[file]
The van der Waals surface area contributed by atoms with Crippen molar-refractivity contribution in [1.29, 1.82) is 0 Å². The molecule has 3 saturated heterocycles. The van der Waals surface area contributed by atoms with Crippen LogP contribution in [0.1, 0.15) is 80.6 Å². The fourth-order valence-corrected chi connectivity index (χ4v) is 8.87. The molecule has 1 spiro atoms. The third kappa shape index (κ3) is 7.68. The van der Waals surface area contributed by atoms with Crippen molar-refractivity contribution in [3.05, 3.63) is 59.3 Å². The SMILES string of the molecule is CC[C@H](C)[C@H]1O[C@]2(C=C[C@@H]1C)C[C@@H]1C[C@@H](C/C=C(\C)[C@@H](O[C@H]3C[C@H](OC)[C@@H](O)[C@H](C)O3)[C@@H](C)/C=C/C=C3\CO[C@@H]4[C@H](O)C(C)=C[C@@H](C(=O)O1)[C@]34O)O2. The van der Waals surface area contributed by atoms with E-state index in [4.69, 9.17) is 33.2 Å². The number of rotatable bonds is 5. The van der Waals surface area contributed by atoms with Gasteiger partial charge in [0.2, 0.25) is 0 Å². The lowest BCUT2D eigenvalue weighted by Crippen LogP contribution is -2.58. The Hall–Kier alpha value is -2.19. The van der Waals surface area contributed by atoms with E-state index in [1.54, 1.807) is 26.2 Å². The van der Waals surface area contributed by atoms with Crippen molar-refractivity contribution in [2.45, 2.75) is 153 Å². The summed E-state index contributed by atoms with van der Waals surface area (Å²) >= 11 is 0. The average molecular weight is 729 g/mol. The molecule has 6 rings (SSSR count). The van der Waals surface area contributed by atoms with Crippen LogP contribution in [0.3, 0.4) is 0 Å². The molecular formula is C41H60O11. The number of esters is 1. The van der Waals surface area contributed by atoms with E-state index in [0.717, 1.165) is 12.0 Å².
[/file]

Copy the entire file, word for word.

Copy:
The van der Waals surface area contributed by atoms with Crippen molar-refractivity contribution in [1.29, 1.82) is 0 Å². The molecule has 3 saturated heterocycles. The van der Waals surface area contributed by atoms with Crippen LogP contribution in [0.1, 0.15) is 80.6 Å². The fourth-order valence-corrected chi connectivity index (χ4v) is 8.87. The molecule has 1 spiro atoms. The third kappa shape index (κ3) is 7.68. The van der Waals surface area contributed by atoms with Crippen molar-refractivity contribution in [3.05, 3.63) is 59.3 Å². The SMILES string of the molecule is CC[C@H](C)[C@H]1O[C@]2(C=C[C@@H]1C)C[C@@H]1C[C@@H](C/C=C(\C)[C@@H](O[C@H]3C[C@H](OC)[C@@H](O)[C@H](C)O3)[C@@H](C)/C=C/C=C3\CO[C@@H]4[C@H](O)C(C)=C[C@@H](C(=O)O1)[C@]34O)O2. The van der Waals surface area contributed by atoms with E-state index in [4.69, 9.17) is 33.2 Å². The number of rotatable bonds is 5. The van der Waals surface area contributed by atoms with Gasteiger partial charge in [0.2, 0.25) is 0 Å². The lowest BCUT2D eigenvalue weighted by Crippen LogP contribution is -2.58. The Hall–Kier alpha value is -2.19. The van der Waals surface area contributed by atoms with E-state index in [1.54, 1.807) is 26.2 Å². The van der Waals surface area contributed by atoms with Crippen molar-refractivity contribution in [2.45, 2.75) is 153 Å². The summed E-state index contributed by atoms with van der Waals surface area (Å²) >= 11 is 0. The average molecular weight is 729 g/mol. The molecule has 6 rings (SSSR count). The van der Waals surface area contributed by atoms with Crippen LogP contribution in [0.3, 0.4) is 0 Å². The molecular formula is C41H60O11. The number of esters is 1. The van der Waals surface area contributed by atoms with E-state index in [0.717, 1.165) is 12.0 Å².